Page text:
Knowledge on brain networks subserving vocalization in vocally healthy individuals under various task conditions is scarce but paramount to understand voice disorders. The aims of our study were to determine (1) the effect of social-evaluative stress on the central neural control of phonation underlying speech production; and (2) the neural signature, personality profile, and aerodynamic vocal function in relation to salivary cortisol responses. Thirteen vocally healthy females underwent an event-related sparse-sampling fMRI protocol consisting of voiced and whispered sentence productions with and without exposure to the social-evaluative stressor public speaking anticipation. Participants completed a personality questionnaire, rating scales of negative emotional state, and provided salivary cortisol samples. In the total sample, the task contrast of voiced productions revealed that stressor exposure resulted in a peak activation in the right caudate with concomitant deactivations in the bilateral pgACC and aMCC, and right IFG, BA 9, BA 10, insula, putamen, and thalamus. There were individual differences in stressor-induced brain activations as a function of stress reactivity with greater cortisol reactivity linked with lower laryngeal motor cortex activity and lower scores on aspects of extraversion. Our data confirm that stress alters the phonatory control for speech production through limbic-motor interactions. The findings support the Trait Theory of Voice Disorders (Roy and Bless 2000) and help provide critical insights to the study of voice disorders such as primary muscle tension dysphonia.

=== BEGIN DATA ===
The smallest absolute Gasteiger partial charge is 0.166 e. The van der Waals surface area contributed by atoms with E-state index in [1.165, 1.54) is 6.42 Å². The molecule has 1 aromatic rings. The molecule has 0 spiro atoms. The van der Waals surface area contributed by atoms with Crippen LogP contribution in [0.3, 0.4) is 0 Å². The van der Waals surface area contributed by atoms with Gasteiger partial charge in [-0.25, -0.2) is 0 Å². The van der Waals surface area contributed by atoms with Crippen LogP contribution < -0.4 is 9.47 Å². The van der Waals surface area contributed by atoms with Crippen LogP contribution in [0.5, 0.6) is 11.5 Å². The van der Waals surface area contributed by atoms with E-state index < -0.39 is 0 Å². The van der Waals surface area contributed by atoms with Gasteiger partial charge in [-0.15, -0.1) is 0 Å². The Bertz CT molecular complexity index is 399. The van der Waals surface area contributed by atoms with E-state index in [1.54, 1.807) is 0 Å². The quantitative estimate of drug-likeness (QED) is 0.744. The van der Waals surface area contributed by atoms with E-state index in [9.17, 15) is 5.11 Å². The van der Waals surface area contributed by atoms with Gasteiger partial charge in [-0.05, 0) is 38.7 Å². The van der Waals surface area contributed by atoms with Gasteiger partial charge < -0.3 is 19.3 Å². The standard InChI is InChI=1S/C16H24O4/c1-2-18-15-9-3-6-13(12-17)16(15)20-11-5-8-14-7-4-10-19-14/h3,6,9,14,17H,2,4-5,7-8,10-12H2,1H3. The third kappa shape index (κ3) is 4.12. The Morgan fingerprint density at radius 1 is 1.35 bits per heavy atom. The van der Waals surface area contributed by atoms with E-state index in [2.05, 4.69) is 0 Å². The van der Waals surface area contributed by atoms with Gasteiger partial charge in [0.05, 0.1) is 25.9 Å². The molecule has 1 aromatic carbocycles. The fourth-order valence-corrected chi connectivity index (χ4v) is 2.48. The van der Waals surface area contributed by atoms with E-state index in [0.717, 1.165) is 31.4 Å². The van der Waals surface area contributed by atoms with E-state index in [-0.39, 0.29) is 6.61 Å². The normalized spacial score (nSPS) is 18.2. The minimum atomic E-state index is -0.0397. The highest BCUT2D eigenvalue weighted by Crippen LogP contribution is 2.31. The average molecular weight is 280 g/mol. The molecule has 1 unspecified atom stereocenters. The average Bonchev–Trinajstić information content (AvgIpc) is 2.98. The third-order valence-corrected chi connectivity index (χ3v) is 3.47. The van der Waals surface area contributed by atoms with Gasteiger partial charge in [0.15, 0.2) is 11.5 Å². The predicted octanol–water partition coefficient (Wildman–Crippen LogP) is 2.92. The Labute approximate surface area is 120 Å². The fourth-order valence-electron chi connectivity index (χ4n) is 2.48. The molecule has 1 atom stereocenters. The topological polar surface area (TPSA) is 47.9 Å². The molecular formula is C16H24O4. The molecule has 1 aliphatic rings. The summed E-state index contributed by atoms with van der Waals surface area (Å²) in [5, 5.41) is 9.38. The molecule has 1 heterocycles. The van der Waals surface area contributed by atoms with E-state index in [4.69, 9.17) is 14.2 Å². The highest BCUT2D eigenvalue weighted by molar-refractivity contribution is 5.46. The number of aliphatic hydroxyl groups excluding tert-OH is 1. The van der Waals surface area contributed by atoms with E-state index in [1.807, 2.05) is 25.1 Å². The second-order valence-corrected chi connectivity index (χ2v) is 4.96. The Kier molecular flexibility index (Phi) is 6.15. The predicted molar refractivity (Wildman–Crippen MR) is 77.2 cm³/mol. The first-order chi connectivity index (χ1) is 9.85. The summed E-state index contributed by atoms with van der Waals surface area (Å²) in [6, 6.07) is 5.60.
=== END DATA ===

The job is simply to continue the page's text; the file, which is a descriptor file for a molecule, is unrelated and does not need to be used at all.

|Number of pages||18|
|Journal||Brain Imaging and Behavior|
|State||Published - Oct 1 2020|
Bibliographical noteFunding Information:
Funding This work was supported by the National Center for Research Resources and the National Center for Advancing Translational Sciences [grant number UL1TR001998]; Center for Clinical and Translational Science Pilot Research Program, University of Kentucky; and the Magnetic Resonance Imaging and Spectroscopy Center Pilot Research Program, University of Kentucky.
© 2019, The Author(s).
- Functional MRI
- Muscle tension dysphonia
- Voice disorders
ASJC Scopus subject areas
- Radiology Nuclear Medicine and imaging
- Clinical Neurology
- Cognitive Neuroscience
- Cellular and Molecular Neuroscience
- Psychiatry and Mental health
- Behavioral Neuroscience